Criminal Charges Filed Against Companies for Fatalities

The Michigan attorney general has filed criminal charges against two construction companies and their responsible\r\nsupervisory personnel in connection with the work-site deaths of two construction workers.

Michigan Attorney General Jennifer Granholm has filed criminal charges against two construction companies and their responsible supervisory personnel in connection with the work-site deaths of two Michigan construction workers.

Granholm has charged Lanzo Construction Co. of Roseville, Mich., and its Vice President, Angelo D''Alessandro, age 37 of Clinton Township, with one count each of involuntary manslaughter and criminal violation of a Michigan Occupational Safety and Health Act (MIOSHA) regulation causing an employee death.

Charges were filed in the Oakland County Circuit Court in Pontiac, Mich.

Granholm also announced, along with Monroe County Prosecutor Michael Weipert, that she charged J.A. Morrin Concrete Construction Co. of Toledo, Ohio, and company foreman James Morrin, Jr., age 45 of Temperance, Mich., with one count each of involuntary manslaughter and criminal violation of a MIOSHA safety regulation causing employee death.

Involuntary manslaughter is a felony punishable by 15 years in prison and/or a $7,500 fine.

Willfully violating MIOSHA causing the death of an employee is a felony punishable by one year in prison and/or a $10,000 fine.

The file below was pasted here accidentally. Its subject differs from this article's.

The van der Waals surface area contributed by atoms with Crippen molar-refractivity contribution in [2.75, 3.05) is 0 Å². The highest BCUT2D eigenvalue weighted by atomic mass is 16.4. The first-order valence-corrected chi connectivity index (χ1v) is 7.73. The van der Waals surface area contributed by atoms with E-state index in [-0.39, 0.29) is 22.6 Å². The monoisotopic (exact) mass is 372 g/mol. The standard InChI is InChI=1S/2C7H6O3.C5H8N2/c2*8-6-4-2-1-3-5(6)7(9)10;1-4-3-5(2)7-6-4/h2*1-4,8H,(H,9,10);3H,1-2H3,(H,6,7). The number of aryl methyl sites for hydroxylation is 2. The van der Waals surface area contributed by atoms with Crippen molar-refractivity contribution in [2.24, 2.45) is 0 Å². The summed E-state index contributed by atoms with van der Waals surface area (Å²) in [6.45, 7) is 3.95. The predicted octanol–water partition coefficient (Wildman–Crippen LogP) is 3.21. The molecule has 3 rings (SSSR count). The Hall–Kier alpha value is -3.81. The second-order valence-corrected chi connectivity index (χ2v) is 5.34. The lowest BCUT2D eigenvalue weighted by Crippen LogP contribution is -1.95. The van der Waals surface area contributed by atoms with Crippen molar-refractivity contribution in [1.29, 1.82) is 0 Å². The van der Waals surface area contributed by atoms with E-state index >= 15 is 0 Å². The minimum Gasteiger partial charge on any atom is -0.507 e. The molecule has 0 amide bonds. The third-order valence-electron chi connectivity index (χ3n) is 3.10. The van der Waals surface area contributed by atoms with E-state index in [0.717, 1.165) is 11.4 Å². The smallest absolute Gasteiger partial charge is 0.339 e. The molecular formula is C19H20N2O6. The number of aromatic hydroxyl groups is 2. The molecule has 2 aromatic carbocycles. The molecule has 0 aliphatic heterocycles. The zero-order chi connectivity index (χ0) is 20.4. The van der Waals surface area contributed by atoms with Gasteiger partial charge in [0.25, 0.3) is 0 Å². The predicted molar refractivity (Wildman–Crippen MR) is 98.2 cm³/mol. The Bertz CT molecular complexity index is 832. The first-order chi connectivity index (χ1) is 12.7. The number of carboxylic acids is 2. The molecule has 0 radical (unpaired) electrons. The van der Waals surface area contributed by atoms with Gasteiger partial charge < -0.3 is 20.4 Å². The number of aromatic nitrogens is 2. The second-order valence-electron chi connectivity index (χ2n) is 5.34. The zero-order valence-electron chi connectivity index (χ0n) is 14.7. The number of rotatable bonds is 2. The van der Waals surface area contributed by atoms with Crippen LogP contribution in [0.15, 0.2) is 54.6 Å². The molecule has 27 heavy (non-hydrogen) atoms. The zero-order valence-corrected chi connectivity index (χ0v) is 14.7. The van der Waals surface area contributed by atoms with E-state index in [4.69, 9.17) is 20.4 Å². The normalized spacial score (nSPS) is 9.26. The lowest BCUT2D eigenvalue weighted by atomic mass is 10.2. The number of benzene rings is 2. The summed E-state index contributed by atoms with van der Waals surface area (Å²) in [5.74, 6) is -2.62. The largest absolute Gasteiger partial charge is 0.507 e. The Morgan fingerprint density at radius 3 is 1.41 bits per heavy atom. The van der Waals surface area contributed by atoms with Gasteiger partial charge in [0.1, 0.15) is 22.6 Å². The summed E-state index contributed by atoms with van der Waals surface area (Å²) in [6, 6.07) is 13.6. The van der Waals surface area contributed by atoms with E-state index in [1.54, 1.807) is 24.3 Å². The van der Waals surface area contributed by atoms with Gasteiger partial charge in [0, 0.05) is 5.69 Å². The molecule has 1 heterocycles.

Granholm said, "Because of the very nature of their business, construction companies and their managers have an unquestionable responsibility to keep the men and women on their work sites safe and protected. When construction companies drop the ball on safety, people die; it''s as simple, and as tragic, as that."

In the Morrin case, Granholm alleges that Robert Sorge, a 24-year-old truck driver, was electrocuted to death at a job site in Dundee, Mich., when he raised the bed of his gravel truck into a 7,600-volt electrical line located directly over the work site.

Morrin Construction and the job''s foreman, James Morrin Jr., had been notified on two separate occasions, two days before Sorge''s death and again on the day of his death, that the electrical lines were too low and that no workers should be allowed to work under them.

According to the complaint, on Aug. 9, 2000, a Detroit Edison employee advised Morrin that he was to cease work under the power lines and request a service call from the utility to have them moved.

On the same day, the Village of Dundee building inspector notified both Morrin and the company''s owner that no workers were to be allowed under the power lines and that the low-hanging lines should moved or taken down.

On Aug. 11, Detroit Edison officials again warned Morrin not to work under the power lines.

Later that same day, Sorge was killed when, Granholm alleges, Morrin directly instructed him to raise the bed of his gravel truck under the power lines.